Lower Limb and Thorax Written Examination Part III- August 31, 2001

The College of Medicine of The Pennsylvania State University

Note: This is an outline of items to discuss -- NOT the "Answer"
[ The Structural Basis of Medical Practice ]

Table of Contents
  1. Review the lymphatic drainage of the lung. (5 pts)
  2. Review the anatomy of the posterior thigh. (10 pts)
  3. Review the anatomy of the piriformis m. and the superior gluteal n.. (10 pts)
  4. Review the anatomy of the posterior nediastinum. (10 pts)
  5. Review the fascial barriers separating the pericardial cavity from the pleural cavity. (5 pts)
  6. Review the anatomy and function of the knee joint. (12 pts)

1. Review the lymphatic drainage of the lung. (5 pts)

  1. Pulmonary nodes of each lung drain toward bronchopulmonary nodes
  2. Bronchopulmonary nodes drain into tracheobronchial nodes
  3. Join drainage from parasternal nodes to form bronchomediastinal lymph trunks
  4. Bronchomediastinal trunks drain into the subclavian vv.
  5. Possible right and left lung differences
  6. Right into right lymphatic duct - bracheocephalic v.
  7. Left into thoracic duct - bracheocephalic v.
Clinical note - Large paratracheal nodes may compress lung (middle lobe syndrome)
Clinical note - Adhesions of visceral and parietal pleura introduces alternative drainage patterns.

2. Discuss the anatomy of the posterior compartment of the thigh, including function, boundaries, relationships, innervations, and vascularization, along with a definition of the hamstring muscles. (10 pts)

  1. Function
  2. Boundaries
  3. Relationships (see boundaries)
  4. Innervations
  5. Vascularization
  6. Definition of the hamstrings

3. Discuss the anatomical relationships of the piriformis muscle. Furthermore, describe the course of the superior gluteal nerve in the gluteal region, and the functional deficits and compensations(s) resulting from injury. (10 pts)

  1. General Comments: The upper medial quadrant injection put the superior gluteal nerve at risk. Disruption of gate is largely due to dropping of the pelvic girdle opposite to the injury. When the lower limb opposite to the injury is raised (swing phase) the pelvis sags to that side. Normally, gluteus minimus and gluteus medius pull downward on the pelvic girdle opposite to the limb in swing phase. This keeps raises the opposite side upward during swing phase. This demonstrates a reversal of origin and insertion. In this case, opposite of embyologic origin and insertion, the gluteus minimus and medius mm are viewed as arising from the femur (greater trochanter) and inserting upon the ilium. In order to restore the line of gravity, the patient leans to the side of injury. The resulting gate is known as Trendelenberg's gate (gluteal waddle).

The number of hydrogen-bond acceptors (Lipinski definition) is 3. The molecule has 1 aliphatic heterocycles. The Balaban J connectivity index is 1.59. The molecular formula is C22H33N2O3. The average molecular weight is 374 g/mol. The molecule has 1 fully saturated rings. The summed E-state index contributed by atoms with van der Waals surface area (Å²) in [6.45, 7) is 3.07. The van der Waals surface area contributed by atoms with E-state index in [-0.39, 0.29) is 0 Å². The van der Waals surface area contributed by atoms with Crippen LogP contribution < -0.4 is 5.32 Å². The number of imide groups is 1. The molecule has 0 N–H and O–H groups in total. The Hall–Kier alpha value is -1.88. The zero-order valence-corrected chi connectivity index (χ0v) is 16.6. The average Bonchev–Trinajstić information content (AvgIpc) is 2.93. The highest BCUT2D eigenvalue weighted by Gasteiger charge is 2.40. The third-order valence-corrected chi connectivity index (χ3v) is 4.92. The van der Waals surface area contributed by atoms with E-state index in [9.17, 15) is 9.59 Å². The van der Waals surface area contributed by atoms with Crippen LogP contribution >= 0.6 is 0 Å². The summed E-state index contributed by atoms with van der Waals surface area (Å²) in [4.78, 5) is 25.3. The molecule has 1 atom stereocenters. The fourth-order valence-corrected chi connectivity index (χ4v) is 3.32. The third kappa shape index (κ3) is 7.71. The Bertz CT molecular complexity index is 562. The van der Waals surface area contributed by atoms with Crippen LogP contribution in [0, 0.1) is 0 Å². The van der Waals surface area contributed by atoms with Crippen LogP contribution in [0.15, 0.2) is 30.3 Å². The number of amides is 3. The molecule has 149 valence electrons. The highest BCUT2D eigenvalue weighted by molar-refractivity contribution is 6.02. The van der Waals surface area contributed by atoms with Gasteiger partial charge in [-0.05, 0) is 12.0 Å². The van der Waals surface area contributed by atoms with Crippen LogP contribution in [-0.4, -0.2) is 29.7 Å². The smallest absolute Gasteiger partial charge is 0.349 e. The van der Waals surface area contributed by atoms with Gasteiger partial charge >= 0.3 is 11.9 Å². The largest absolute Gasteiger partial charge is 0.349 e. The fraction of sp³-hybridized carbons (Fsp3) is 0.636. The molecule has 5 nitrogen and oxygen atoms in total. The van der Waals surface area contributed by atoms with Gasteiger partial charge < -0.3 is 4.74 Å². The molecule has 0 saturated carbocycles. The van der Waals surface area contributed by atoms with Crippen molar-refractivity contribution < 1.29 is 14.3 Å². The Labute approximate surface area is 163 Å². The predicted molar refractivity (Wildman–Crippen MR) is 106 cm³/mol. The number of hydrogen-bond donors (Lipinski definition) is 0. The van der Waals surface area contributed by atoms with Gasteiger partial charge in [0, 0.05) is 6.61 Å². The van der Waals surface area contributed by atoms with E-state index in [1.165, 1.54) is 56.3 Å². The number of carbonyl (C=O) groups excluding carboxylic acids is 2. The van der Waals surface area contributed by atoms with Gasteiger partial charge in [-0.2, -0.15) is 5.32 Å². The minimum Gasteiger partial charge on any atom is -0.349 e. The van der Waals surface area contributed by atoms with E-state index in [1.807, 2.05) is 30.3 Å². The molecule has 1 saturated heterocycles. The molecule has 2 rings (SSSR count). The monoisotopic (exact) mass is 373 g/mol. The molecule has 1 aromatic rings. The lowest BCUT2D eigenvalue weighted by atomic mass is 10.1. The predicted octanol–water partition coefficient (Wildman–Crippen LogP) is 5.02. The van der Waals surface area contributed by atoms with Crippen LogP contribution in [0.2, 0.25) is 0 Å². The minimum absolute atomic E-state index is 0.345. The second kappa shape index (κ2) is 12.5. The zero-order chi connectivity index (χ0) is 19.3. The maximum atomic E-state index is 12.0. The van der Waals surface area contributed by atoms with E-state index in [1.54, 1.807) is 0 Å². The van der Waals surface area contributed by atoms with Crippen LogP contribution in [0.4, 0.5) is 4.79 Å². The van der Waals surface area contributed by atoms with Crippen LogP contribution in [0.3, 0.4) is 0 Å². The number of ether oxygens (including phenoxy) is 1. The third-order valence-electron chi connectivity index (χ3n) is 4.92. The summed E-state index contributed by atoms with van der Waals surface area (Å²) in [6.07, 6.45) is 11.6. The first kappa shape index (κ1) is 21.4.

2. Relations of piriformis - superficial is gluteus maximus
  3. Relations and innervations of superior gluteal n.
  4. Abductors (and medial rotators) of the hip - provide fixation of the pelvic girdle
  5. Why inject in upper lateral quadrant?

4. Define the posterior mediastinum and discuss its contents. (10 pts)

  1. Boundaries
  2. Relations

5. Discuss the fascial barrier separating the pericardial cavity from the pleural cavity. What structures would be vulnerable to damage in this area? (5 pts)

An infection of the pericardial cavity could erode fascial layers gaining access to the pleural cavity. Beginning within the pericardial cavity proceeding laterally, these layers are:
  1. serous parietal pericardium
  2. fibrous pericardium
  3. endothoracic fascia - the phrenic nerve and the pericardiacophrenic vessels are vulnerable within this fascia
  4. fibrous layer of mediastinal parietal pleura
  5. serous layer of parietal mediastinal pleura

6. Discuss the anatomy of the knee joint. Include bones, cartilage, ligaments, muscles, bursa, vascular supply, innervation, stabilization, center of gravity, and locking/unlocking of the knee joint. (12 pts)

  1. Bones and Articulations (x pts)
  2. ligaments (x pts)
  3. Cavities and bursae (x pts)
  4. Capsular joint cavity (x pts)
  5. Muscles, Movements and limitations of movement (x pts)
  6. Fascial Specializatons (x pts)
  7. vascular supply (x pts)
  8. Innervation (Hilton's Law) (x pts)
  9. "Screw Home" (x pts)

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The College of Medicine of the The Pennsylvania State University
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